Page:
It’s been a terrible start to the season for Chelsea, who sit 8 points adrift of pace-setters Manchester City after just four matches, with a gap in goal difference of 13 away from last season’s runners-up. Throw in what most would consider to have been a thoroughly underwhelming transfer window for the champions and you are left with one decidedly unhappy manager.
One issue that Jose Mourinho would have sent some time looking at during the international break is is decline in fortune of Cesc Fabregas.
A number of valid reasons have been suggested with regards to the Spaniard’s drop off in form. Fatigue is certainly among them, as well as a change in ethos from Chelsea at the turn of the year once they had re-established a lead to keep hold of. In his typically pragmatic and effective way Mourinho tasked his team with defending their position at the top of the table in a very literal sense, after the Blues had undoubtedly played the best football in the opening months of the campaign.
Their free-flowing approach early on in the season suited Fabregas to a tee, with the freedom to express himself in attacking areas heralding a remarkable 13 league assists heading into the New Year. In a more restricted and disciplined role thereafter, the former Barca playmaker began to have less of an impact and, at times, show the weaknesses in his positional play in deep positions.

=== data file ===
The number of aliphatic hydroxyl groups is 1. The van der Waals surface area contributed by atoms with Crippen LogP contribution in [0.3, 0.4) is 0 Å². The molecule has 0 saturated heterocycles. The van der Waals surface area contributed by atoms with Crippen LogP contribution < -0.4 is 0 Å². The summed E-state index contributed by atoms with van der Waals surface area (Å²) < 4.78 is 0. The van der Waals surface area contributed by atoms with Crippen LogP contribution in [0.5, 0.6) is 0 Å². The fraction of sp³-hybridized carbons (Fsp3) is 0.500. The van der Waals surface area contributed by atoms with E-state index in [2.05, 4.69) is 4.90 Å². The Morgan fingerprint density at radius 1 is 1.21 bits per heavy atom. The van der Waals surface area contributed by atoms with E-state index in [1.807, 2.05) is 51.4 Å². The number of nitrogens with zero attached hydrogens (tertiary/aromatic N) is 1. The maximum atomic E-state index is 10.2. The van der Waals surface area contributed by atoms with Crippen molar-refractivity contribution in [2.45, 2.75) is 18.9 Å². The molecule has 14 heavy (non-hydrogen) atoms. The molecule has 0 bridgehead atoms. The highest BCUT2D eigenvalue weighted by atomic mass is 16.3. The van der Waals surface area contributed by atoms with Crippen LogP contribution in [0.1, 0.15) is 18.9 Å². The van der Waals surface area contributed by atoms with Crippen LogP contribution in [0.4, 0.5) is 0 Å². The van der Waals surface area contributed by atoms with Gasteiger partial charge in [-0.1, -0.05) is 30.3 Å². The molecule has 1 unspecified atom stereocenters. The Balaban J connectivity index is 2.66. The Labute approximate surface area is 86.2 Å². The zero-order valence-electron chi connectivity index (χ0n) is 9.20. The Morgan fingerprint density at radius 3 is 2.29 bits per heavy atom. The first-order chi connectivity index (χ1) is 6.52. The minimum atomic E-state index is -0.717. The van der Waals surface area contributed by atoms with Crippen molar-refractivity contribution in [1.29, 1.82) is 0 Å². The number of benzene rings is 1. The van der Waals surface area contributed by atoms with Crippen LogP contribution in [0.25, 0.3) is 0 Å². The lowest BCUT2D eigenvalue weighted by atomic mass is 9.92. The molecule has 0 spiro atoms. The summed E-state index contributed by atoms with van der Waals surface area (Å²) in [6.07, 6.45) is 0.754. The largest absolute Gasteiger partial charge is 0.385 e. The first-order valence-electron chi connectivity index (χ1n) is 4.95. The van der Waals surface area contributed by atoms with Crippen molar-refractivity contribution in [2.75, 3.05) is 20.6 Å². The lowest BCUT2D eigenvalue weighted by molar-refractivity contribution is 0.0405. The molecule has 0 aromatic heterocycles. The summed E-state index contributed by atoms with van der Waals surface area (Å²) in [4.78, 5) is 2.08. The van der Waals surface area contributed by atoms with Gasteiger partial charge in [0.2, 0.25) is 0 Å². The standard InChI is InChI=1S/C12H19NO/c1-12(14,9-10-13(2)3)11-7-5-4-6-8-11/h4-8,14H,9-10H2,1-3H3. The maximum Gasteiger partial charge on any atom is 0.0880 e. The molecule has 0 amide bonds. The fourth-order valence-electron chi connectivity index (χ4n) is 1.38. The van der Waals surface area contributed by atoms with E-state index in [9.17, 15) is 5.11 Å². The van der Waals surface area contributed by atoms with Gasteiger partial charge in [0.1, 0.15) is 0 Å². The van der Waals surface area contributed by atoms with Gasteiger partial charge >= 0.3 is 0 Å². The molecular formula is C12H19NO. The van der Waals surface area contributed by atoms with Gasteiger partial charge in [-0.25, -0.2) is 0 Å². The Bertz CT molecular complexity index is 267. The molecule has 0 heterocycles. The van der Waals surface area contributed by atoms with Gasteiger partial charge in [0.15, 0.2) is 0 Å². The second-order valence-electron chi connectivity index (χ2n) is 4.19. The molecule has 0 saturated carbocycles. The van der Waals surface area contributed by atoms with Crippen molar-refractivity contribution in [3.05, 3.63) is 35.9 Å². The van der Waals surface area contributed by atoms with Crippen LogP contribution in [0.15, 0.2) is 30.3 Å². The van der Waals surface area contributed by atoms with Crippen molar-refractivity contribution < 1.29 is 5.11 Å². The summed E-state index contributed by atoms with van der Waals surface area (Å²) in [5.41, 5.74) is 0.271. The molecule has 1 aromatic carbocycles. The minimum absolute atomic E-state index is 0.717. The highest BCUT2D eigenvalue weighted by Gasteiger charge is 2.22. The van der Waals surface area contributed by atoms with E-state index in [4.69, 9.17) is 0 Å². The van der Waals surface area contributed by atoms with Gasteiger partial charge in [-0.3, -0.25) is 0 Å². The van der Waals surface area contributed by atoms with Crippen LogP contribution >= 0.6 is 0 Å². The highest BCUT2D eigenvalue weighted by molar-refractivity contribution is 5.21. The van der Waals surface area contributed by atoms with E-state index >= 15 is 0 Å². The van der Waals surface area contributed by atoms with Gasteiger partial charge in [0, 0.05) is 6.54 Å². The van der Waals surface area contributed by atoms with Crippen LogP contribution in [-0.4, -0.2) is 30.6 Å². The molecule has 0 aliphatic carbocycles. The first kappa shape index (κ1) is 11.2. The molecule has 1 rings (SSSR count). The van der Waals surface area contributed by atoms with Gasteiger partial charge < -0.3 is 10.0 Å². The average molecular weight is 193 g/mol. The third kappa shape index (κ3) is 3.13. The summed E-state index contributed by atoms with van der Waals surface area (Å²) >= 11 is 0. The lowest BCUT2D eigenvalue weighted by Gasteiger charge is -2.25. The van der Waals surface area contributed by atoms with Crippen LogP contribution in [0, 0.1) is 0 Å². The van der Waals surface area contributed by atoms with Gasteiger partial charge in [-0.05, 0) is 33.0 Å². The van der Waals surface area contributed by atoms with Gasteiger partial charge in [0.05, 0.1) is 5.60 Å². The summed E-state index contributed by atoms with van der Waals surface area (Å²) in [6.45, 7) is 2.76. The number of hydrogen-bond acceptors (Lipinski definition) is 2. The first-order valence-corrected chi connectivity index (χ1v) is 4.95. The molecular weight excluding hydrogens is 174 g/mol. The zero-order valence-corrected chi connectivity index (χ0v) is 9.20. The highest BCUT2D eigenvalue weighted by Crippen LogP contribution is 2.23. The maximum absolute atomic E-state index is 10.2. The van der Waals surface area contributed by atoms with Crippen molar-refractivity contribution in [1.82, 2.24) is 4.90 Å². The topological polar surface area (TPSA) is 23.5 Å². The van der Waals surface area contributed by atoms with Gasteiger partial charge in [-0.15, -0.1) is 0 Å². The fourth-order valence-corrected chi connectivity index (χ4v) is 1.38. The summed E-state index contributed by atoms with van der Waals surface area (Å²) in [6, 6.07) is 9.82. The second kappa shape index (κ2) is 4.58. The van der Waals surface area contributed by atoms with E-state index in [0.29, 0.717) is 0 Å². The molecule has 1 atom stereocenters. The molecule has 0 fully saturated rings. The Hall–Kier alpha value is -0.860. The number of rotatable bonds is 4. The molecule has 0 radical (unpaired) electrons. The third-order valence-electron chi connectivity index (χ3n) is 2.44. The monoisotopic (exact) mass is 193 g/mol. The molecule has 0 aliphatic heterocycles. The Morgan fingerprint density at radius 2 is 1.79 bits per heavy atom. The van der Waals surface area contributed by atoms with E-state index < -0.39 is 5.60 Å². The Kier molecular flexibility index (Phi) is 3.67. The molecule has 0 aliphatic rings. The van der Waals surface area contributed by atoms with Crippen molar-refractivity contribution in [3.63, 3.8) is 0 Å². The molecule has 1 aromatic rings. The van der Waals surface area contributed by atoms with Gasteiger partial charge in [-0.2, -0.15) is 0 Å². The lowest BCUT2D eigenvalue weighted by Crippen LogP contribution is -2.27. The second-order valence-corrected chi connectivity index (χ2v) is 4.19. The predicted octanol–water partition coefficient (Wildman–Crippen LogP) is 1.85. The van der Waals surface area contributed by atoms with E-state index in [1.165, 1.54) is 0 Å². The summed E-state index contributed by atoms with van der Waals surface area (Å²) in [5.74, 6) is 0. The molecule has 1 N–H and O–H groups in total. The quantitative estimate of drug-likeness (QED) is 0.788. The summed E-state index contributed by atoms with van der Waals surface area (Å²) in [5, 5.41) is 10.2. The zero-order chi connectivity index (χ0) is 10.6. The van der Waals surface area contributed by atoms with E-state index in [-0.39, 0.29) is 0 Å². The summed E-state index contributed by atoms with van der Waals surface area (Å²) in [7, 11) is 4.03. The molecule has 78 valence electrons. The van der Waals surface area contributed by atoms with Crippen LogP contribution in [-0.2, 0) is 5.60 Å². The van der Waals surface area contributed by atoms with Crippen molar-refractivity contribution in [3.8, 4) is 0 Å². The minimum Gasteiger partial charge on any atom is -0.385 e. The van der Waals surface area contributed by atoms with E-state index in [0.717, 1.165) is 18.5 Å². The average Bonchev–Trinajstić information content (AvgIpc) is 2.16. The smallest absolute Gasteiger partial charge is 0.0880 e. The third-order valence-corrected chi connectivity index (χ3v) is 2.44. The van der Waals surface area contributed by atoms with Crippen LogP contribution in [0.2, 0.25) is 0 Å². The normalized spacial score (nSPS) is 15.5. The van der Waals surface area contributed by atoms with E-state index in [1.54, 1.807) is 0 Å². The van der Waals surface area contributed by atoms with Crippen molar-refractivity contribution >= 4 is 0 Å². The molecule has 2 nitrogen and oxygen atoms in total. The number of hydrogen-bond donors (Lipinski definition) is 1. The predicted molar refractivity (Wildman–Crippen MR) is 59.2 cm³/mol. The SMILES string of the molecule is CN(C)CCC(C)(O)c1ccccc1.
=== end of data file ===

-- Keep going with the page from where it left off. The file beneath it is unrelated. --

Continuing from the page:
That is something that has very much continued into the current campaign, and has seen Chelsea’s defence exposed, with Nemanja Matic also suffering a significant slump as the primary protector to the back four.
In Fabregas’ case, it’s worth noting that his exceptional form before the turn of the year was simply unsustainable, but the basic fundamentals of his game are failing him at present, and he could do with a rest, if not a kick up the proverbial.
Having played only 38 minutes fewer in the league in 2015 for Chelsea than 2014, his stats are worth contrasting. First and foremost Fabregas has had a direct hand in just 6 goals in the last 8 months, compared to 15 in 2014. He’s averaging more minutes per key pass (41.9 from 26.2), dribble (90.8 from 76) and even tackle (33.4 from 31.9) this year, proving that his current role just isn’t working for the player or the side.
The most notable and perhaps surprising drop is that of Fabregas’ pass accuracy, from an impressive 87.5% in the league before January to a very modest 81.9% since. For a player of his quality, in his position, that just isn’t good enough. The fact that it has come in a time when he is attempting fewer risky, defence-splitting passes is even more inexcusable. One would expect a player tasked with performing a more defensive role to tackle more often and keep play ticking over in a simple and effective manner, but that hasn’t been the case.
With a sensational WhoScored.com rating of 7.92 in the opening months of his Chelsea career, Fabregas’ score has dropped off to a somewhat underwhelming 7.16, and further still when just taking the current season into account (6.74). The issue for Mourinho is that he has limited options available to replace the 28-year old. Ramires would be the obvious candidate but beyond that John Obi Mikel is far too limited to have the desired impact, and while Ruben Loftus-Cheek is an alternative, none of those players are capable of having the impact Fabregas can on the ball when he’s at his best.
The fact is that Fabregas is far from that right now, and beyond the usual links to Paul Pogba Chelsea didn’t really show a great deal of interest in strengthening in central midfield this summer. If the Spain international, and indeed his midfield partner don’t improve, and fast, it’s something they may well live to regret.